Then it disabled the adapter once more!
I wouldn’t mind so much, but this is a new Q1 and I haven’t done anything except install updates…
Finally a solution which seems to be working, change the drivers for the wireless adapter, I am using version 184.108.40.206 of the Atheros Communications driver which I believe is different to the supplied Windows Vista driver.
Hopefully this will keep the wireless adapter enabled, the Q1 Ultra connected to the internet and me happy.
One of the key issues with any mobile device is text entry, even if all you are entering is a URL.
People seem to be able to use a mobile phone keypad for SMS messages, but more often then not we are talking about phone numbers (easy) and text speech (u no wot i mn). Using any kind of mobile phone keypad for entering an e-mail address or an internet address (URL) can be fraught with difficulty and complexity.
Using a variety of mobile devices recently I have encountered a variety of interesting solutions to the problem of entering text.
I (and the Guardian) weren’t too enamored with the keypad of the Sony VAIO UX1XN but compared to some it’s lovely and really easy to use.
The split keyboard of the Q1 Ultra is in my opinion almost unuseable in comparison, though the tablet entry is much better than the UX1XN – could that be down to the bigger 7″ screen I wonder? The buttons are very small and it’s easy to hit the wrong key.
One of the problems I have with a lot of UMPC devices is when using Tablet PC text entry and handwriting recognition. Whereas most (full size) tablets use a tablet pen and a screen, the UMPC devices use a stylus touch entry.
What this does mean is that if you touch any other part of the screen as you write with a stylus, then that touch counts as a click and your handwriting goes all over the place. With a tablet pen, the screen only responds to the pen, which is nice until you lose the pen (they can be expensive to replace).
After much usage, I have to say I much prefer to use a tablet pen over a stylus.
Text entry on the PSP is to be brutally honest only something you want to do only on the rare occasion. I find the mobile phone type entry somewhat comple, more so if you need to enter numbers at all.
Using the keyboard on the iPod touch (and I guess the iPhone as well) is an interesting experience. It certainly works much better than the dialkeys available on some UMPCs, but again it is all to easy to hit the wrong key as you type something in.
Overall entering text on any mobile device is fraught with difficulty and complexity and the more you use a device the more familar you get with it, the easier it gets and quicker you become.
However if you are using mobile devices with a group who only use the device rarely, then you should consider alternatives to text entry directly onto the mobile device otherwise you may find that your learners start to hate the device rather than use the device for learning.
Use the device where it has strengths such as audio and video, and use other tools such as pen and paper or a computer with a full size keyboard when you want the learner to create a lot of text.
This means that learning scenarios need to be designed to avoid excessive text entry onto a mobile device, and often that means that traditional learning scenarios will not translate easily and simply to a PSP for example.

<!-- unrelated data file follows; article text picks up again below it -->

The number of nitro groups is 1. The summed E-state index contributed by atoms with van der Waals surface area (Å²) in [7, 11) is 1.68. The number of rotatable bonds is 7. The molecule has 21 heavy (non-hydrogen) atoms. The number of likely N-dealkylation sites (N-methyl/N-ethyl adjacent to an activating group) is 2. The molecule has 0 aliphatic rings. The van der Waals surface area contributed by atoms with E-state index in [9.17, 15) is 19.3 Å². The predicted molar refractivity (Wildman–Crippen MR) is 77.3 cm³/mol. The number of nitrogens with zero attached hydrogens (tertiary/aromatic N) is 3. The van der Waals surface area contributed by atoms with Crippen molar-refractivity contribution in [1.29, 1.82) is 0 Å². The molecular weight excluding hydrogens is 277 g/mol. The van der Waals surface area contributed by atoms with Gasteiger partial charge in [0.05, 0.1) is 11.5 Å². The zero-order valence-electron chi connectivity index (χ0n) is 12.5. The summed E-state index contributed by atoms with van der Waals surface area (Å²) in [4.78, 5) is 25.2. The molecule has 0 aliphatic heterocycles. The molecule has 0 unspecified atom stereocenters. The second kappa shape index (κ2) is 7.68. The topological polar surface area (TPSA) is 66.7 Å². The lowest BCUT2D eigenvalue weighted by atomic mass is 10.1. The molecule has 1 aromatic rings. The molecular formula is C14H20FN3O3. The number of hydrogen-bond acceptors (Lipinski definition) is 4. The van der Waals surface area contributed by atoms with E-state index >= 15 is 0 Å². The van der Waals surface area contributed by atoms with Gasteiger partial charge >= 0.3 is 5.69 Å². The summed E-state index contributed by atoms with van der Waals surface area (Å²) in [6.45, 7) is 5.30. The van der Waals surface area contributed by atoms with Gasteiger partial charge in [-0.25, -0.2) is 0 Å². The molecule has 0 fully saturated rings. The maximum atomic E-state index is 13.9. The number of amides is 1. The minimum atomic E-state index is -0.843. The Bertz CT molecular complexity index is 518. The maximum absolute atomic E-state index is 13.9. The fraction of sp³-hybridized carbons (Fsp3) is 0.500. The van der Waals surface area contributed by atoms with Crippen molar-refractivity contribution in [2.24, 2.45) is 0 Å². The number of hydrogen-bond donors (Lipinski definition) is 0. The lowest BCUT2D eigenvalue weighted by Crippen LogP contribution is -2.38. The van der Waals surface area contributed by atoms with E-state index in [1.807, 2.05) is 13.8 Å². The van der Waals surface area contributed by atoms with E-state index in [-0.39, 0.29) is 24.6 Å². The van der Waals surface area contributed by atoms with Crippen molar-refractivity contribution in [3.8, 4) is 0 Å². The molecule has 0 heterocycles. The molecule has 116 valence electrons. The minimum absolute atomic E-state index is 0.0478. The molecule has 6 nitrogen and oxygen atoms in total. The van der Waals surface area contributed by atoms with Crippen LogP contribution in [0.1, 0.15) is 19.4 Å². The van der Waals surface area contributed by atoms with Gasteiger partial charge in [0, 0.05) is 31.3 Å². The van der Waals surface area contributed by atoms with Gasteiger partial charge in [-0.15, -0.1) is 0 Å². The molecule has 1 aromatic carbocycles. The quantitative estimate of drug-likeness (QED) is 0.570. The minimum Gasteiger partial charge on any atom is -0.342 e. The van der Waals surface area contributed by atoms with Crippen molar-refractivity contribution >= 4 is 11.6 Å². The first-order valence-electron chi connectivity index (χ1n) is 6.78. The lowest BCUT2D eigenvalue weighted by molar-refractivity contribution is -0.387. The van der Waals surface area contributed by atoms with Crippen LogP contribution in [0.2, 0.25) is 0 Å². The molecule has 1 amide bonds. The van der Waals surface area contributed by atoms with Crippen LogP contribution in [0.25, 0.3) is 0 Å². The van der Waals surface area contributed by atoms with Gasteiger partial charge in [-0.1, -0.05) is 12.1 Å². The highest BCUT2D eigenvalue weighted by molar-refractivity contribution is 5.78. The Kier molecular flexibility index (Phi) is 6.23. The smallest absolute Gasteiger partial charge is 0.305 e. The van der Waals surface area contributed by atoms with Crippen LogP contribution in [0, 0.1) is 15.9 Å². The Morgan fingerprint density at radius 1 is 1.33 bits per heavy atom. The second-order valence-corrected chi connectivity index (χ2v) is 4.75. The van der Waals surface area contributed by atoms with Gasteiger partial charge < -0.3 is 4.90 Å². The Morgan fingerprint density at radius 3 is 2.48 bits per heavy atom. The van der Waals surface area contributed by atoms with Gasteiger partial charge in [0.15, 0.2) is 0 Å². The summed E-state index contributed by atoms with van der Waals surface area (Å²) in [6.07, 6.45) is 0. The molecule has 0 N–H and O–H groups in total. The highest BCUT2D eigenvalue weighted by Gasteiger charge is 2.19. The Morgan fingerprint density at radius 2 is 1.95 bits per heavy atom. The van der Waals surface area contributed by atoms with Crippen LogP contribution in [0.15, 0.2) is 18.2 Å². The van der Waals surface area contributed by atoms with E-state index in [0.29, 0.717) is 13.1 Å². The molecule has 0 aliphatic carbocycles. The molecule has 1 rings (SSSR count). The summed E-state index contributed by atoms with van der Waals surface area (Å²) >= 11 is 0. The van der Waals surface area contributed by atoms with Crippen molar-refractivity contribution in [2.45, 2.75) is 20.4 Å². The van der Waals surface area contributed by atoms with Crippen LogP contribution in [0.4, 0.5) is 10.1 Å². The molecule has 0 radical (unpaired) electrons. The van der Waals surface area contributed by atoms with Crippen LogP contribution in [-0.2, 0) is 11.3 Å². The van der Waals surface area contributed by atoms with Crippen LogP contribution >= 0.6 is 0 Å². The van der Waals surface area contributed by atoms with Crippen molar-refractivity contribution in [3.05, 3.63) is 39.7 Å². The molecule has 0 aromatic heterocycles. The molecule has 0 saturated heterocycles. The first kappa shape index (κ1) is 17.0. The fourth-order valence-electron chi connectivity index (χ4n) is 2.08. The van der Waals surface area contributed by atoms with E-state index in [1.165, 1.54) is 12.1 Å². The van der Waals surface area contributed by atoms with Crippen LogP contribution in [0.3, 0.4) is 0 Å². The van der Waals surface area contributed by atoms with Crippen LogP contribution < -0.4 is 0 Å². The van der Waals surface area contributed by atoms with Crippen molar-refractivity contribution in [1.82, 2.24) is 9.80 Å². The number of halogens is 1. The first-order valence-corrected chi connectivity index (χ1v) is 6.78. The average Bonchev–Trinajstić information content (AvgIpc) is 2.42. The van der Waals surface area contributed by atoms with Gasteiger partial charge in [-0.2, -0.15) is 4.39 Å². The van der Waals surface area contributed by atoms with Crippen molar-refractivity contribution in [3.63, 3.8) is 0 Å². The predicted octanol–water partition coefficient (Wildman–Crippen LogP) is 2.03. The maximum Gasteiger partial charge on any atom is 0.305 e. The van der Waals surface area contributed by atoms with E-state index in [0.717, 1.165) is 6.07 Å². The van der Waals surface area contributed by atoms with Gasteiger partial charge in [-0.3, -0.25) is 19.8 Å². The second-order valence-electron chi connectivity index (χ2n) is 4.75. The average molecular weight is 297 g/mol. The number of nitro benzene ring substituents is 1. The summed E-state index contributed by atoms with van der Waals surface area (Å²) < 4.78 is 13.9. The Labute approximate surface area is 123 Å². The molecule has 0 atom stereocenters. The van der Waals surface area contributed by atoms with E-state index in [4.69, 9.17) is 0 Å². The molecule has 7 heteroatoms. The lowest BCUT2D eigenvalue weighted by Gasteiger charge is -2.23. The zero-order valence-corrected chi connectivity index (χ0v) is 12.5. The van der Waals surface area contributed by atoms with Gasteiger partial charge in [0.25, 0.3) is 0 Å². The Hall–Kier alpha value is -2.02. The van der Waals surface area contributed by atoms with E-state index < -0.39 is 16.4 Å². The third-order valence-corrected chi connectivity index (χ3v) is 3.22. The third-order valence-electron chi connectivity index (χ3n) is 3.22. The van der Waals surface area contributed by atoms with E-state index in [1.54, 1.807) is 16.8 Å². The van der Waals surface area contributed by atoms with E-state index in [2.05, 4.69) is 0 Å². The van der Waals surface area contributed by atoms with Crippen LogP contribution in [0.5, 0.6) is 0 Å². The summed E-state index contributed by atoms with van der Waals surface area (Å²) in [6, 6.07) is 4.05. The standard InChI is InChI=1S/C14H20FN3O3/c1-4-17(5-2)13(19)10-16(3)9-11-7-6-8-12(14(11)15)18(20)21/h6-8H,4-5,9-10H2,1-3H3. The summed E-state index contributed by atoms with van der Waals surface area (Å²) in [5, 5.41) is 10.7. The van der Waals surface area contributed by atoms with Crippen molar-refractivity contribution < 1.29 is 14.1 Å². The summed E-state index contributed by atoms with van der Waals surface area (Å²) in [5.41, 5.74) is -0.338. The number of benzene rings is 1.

Think about replacing text entry with an audio or a video recording – the UX1XN and Q1 Ultra both have cameras and microphones which can be used for that, you can also get a camera and microphone for the PSP as well.
It is not essential or necessary for the learner to complete a learning scenario solely on a mobile device, let them use other tools to complete the learning activity, the mobile device should be just the one component that helps build the activity.
Back in August I mentioned how much cheaper the Sony VAIO UX1XN was getting.
When the Sony VAIO UX1XN was released in the UK it commanded a £2,000 price tag. Last month (July) I noticed my local Sony Centre had reduced the price to £1,600. Still expensive, but 20% off is quite a reduction. On Amazon now you can get the UX1XN for just £1,199 which considering the features of the UX1XN (the cameras, flash hdd) makes the UX1XN seem like a reasonable proposition.
Well there has been another price drop.
Sony are now selling the UX1XN for £999, whilst Amazon(through a third party) have it for £899. This is now cheaper than the Samsung Q1 Ultra (the one with the 32GB SSD Hard Drive).
I suspect there will be new UX VAIO soon, but when I don’t know, in the meantime the UX1XN is now getting to be reasonable value for money.
I do like the UX1XN (well apart from Vista blue screening on my way too often), I find it a very neat useful device at meetings and conferences.
A few reviews of the Fujitsu LifeBook U810 Tablet PC have emerged.
This is another one of those UMPC (ultra mobile personal computer) devices which started arriving last year but are now making waves, especially in the mobile learning world. Unlike traditional PDA devices, these usually run a full version of Windows and with appropriate connections can be used with a “normal” monitor, keyboard and mouse, and used as an UMPC when out and about.
Compared to the Samsung Q1 and the Sony UX1XN (which I have used) the battery life on the U810 is much more impressive, over five hours.
I am slightly sceptical Fujitsu devices, I used a p1510 LifeBook Tablet PC in a previous job and was not overly impressed in the main as it got very very hot (and had a poor battery life).
Certainly we are now seeing a lot more UMPC formats now.